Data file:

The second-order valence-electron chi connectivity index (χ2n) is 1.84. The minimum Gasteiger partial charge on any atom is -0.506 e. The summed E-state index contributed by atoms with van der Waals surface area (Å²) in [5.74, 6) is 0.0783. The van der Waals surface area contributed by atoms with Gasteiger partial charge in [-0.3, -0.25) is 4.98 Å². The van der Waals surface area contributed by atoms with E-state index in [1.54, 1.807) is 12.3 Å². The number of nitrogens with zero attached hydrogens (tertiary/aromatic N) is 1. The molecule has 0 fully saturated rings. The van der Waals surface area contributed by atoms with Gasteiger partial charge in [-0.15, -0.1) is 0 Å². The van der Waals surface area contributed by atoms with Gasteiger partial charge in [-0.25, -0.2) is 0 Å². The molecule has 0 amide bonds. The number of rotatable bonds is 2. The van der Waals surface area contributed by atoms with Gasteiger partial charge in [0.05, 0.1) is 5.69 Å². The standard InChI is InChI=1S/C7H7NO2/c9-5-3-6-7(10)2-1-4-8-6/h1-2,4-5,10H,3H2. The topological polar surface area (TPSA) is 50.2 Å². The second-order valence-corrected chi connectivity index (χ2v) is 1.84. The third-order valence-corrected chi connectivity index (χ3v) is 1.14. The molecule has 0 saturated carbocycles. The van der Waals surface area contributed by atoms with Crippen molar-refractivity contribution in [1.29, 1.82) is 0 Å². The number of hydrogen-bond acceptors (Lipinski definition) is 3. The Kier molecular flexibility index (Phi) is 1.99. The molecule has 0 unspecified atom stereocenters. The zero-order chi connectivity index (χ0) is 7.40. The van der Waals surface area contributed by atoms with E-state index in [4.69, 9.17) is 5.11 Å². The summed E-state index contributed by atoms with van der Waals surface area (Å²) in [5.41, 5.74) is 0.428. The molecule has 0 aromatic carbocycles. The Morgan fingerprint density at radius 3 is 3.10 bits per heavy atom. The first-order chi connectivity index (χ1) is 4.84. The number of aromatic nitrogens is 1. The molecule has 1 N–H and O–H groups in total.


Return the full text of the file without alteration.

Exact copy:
The second-order valence-electron chi connectivity index (χ2n) is 1.84. The minimum Gasteiger partial charge on any atom is -0.506 e. The summed E-state index contributed by atoms with van der Waals surface area (Å²) in [5.74, 6) is 0.0783. The van der Waals surface area contributed by atoms with Gasteiger partial charge in [-0.3, -0.25) is 4.98 Å². The van der Waals surface area contributed by atoms with E-state index in [1.54, 1.807) is 12.3 Å². The number of nitrogens with zero attached hydrogens (tertiary/aromatic N) is 1. The molecule has 0 fully saturated rings. The van der Waals surface area contributed by atoms with Gasteiger partial charge in [-0.15, -0.1) is 0 Å². The van der Waals surface area contributed by atoms with Gasteiger partial charge in [-0.25, -0.2) is 0 Å². The molecule has 0 amide bonds. The number of rotatable bonds is 2. The van der Waals surface area contributed by atoms with Gasteiger partial charge in [0.05, 0.1) is 5.69 Å². The standard InChI is InChI=1S/C7H7NO2/c9-5-3-6-7(10)2-1-4-8-6/h1-2,4-5,10H,3H2. The topological polar surface area (TPSA) is 50.2 Å². The second-order valence-corrected chi connectivity index (χ2v) is 1.84. The third-order valence-corrected chi connectivity index (χ3v) is 1.14. The molecule has 0 saturated carbocycles. The van der Waals surface area contributed by atoms with Crippen molar-refractivity contribution in [1.29, 1.82) is 0 Å². The number of hydrogen-bond acceptors (Lipinski definition) is 3. The Kier molecular flexibility index (Phi) is 1.99. The molecule has 0 unspecified atom stereocenters. The zero-order chi connectivity index (χ0) is 7.40. The van der Waals surface area contributed by atoms with E-state index in [4.69, 9.17) is 5.11 Å². The summed E-state index contributed by atoms with van der Waals surface area (Å²) in [5.41, 5.74) is 0.428. The molecule has 0 aromatic carbocycles. The Morgan fingerprint density at radius 3 is 3.10 bits per heavy atom. The first-order chi connectivity index (χ1) is 4.84. The number of aromatic nitrogens is 1. The molecule has 1 N–H and O–H groups in total.